Let’s see if we can understand, in rough terms, how this radio develops a RF SSB signal.
Transmitter section components.
The first step is to understand each of these major blocks of functionality. Then, we can string all these components together to show how it develops an RF SSB signal.
Magjor blocks of transmitter functionality include the following.
Carrier Oscillator. This is 2 x Colpitts oscillators which are switched from the front panel – this is the LSB / USB mode switch. You can choose USB or LSB. Switched to USB the carrier oscilator generates 3396.4 khz. Switched to USB the RF signal generated by the Colpitts oscillator is 3393.6 khz. Each oscillator has it’s own crystal.
No matter what the final output transmit frequency the carrier oscillator will produce one of thes two frequencies no matter what you tune on the VFO ( or LMO )
Balanced Modulator. A balanced modulator is essentially a mixer that takes a couple of frequencies and mixes them in a non-linear fashion. The feature of a balanced modulator is that it it produces only the sum and difference frequencies. You might want to read our article on the Superheterodyne process to understand the non linear mixing process and what products are produced in this process.
What will be fed into the balanced modulator will be the Carrier Oscillator plus speech from the microphone after this speech is amplified by the speech amplifier. Note that the LMO has not entered the picture yet. The output of the balanced modulator will be the sum and difference of the audio and carrier oscillator frequencies (LSB and USB at the same time)
Isolation amplifier. This will link the output of the balanced modulator to the next stage which will be a crystal filter. The isolation amplifier does impedance matching and takes input from the ALC to adjust the gain. For simplicity we’ll ignore the ALC – it is not relevant to the development of the RF signal.
Crystal Filter. This has a center frequency of 3395 kHz and a 2.1 khz bandwidth. Does 2.1 khz sound familiar – that is a typical SSB bandwidth. Note the center frequency. The filter in LSB mode will only pass sum frequencies of carrier + audio (3393.6 + audio 350-2450khz). The filter in USB mode will only pass the difference frequencies 3396.5 ninus the audio frequencies 350-2450khz. Sidebands will be inverted in the 2nd mixer later. Out of the filter you will get one of the sidebands. Still, no matter what the final operating frequency, these frequencies are used for all bands.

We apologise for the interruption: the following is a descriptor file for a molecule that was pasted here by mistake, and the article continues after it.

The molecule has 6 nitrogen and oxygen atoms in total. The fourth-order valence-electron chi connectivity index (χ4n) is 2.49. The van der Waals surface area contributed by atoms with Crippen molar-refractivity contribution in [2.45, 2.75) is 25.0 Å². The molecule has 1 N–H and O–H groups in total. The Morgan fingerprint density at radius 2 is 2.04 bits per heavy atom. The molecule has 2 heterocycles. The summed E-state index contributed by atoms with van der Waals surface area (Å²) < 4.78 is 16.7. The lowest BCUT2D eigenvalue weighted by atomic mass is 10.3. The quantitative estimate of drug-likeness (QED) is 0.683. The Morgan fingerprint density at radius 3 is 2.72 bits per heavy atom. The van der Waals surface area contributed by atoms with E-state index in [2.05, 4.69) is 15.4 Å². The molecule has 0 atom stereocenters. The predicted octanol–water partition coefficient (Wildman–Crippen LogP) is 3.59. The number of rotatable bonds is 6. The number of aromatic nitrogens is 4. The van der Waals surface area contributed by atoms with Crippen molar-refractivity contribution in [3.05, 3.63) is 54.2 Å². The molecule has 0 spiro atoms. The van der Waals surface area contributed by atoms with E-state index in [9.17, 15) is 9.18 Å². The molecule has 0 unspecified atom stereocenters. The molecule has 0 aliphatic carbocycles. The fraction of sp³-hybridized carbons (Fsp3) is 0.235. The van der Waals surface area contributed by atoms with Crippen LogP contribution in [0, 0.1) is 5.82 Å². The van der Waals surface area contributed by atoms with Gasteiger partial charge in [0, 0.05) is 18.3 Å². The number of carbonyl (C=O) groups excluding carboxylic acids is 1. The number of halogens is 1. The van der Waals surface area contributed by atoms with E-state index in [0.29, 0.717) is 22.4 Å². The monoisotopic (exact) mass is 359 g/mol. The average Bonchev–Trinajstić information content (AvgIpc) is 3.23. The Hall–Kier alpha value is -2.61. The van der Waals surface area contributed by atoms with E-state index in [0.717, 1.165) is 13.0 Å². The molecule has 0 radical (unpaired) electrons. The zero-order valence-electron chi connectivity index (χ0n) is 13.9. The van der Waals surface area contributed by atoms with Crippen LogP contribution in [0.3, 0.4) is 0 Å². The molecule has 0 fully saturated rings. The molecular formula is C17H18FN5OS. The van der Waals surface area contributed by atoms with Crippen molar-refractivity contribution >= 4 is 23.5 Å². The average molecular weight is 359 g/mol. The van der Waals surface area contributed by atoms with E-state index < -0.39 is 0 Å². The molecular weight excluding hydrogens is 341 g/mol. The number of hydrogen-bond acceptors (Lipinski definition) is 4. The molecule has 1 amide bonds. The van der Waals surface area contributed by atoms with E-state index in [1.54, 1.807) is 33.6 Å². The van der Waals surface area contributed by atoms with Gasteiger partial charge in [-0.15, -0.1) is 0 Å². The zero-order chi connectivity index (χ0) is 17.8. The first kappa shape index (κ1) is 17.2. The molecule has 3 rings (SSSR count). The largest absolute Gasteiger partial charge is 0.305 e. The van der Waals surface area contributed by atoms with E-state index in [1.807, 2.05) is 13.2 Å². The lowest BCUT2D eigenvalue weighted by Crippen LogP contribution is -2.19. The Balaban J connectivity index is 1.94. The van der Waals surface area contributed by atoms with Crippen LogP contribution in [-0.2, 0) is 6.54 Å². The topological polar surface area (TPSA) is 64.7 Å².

IF Amplifier. Gives the signal a boost and passes it on. No magic here.
LMO. Now here is something that is critical. The Linear Master Oscillator. The LMO is the dial that you spin to get different frequencies. But note that the LMO on all the Heathkits we are discussing generate a signal 5.105 Mhz to 5.4 Mhz. The LMO will provide one frequency to a mixing process down the line.
First Transmitter Mixer. Something interesting happens here too. This will mix the LMO and and the IF output which is fed by the crystal filter of one of the sidebands. You’ll see how this participates later when we line all these components up to actually generate the desired output frequency in the ham bands.
Heterodyne Oscillator. Another interesting block of functionality. Turn the band switch and a wafer switch will switch in different combinations of crystals and inductors to generate these specific frequencies – 12.395, 15.895, 22.895, 29.895, 36.895, 37.395, 37.895,3 and 38.395). At this point, you might want to get out our calculator. If your Heathkit does not transmit on one of the bands. Check here as this oscillator, crystals, and inductance’s are very important to developing the signal on each band.